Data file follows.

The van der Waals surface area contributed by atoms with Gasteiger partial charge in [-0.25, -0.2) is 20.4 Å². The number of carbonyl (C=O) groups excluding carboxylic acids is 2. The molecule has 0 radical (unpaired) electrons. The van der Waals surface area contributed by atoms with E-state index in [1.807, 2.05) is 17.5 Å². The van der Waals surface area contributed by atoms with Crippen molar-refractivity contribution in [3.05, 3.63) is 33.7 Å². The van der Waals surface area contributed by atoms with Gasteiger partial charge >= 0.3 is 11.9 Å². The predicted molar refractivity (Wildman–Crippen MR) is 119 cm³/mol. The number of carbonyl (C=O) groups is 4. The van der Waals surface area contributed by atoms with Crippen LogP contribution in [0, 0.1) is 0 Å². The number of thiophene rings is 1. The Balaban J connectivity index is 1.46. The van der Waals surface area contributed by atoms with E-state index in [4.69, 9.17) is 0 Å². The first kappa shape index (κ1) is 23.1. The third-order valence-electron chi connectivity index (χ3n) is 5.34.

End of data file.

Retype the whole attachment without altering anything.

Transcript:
The van der Waals surface area contributed by atoms with Gasteiger partial charge in [-0.25, -0.2) is 20.4 Å². The number of carbonyl (C=O) groups excluding carboxylic acids is 2. The molecule has 0 radical (unpaired) electrons. The van der Waals surface area contributed by atoms with E-state index in [1.807, 2.05) is 17.5 Å². The van der Waals surface area contributed by atoms with Crippen molar-refractivity contribution in [3.05, 3.63) is 33.7 Å². The van der Waals surface area contributed by atoms with Gasteiger partial charge >= 0.3 is 11.9 Å². The predicted molar refractivity (Wildman–Crippen MR) is 119 cm³/mol. The number of carbonyl (C=O) groups is 4. The van der Waals surface area contributed by atoms with Crippen LogP contribution in [0, 0.1) is 0 Å². The number of thiophene rings is 1. The Balaban J connectivity index is 1.46. The van der Waals surface area contributed by atoms with E-state index in [4.69, 9.17) is 0 Å². The first kappa shape index (κ1) is 23.1. The third-order valence-electron chi connectivity index (χ3n) is 5.34.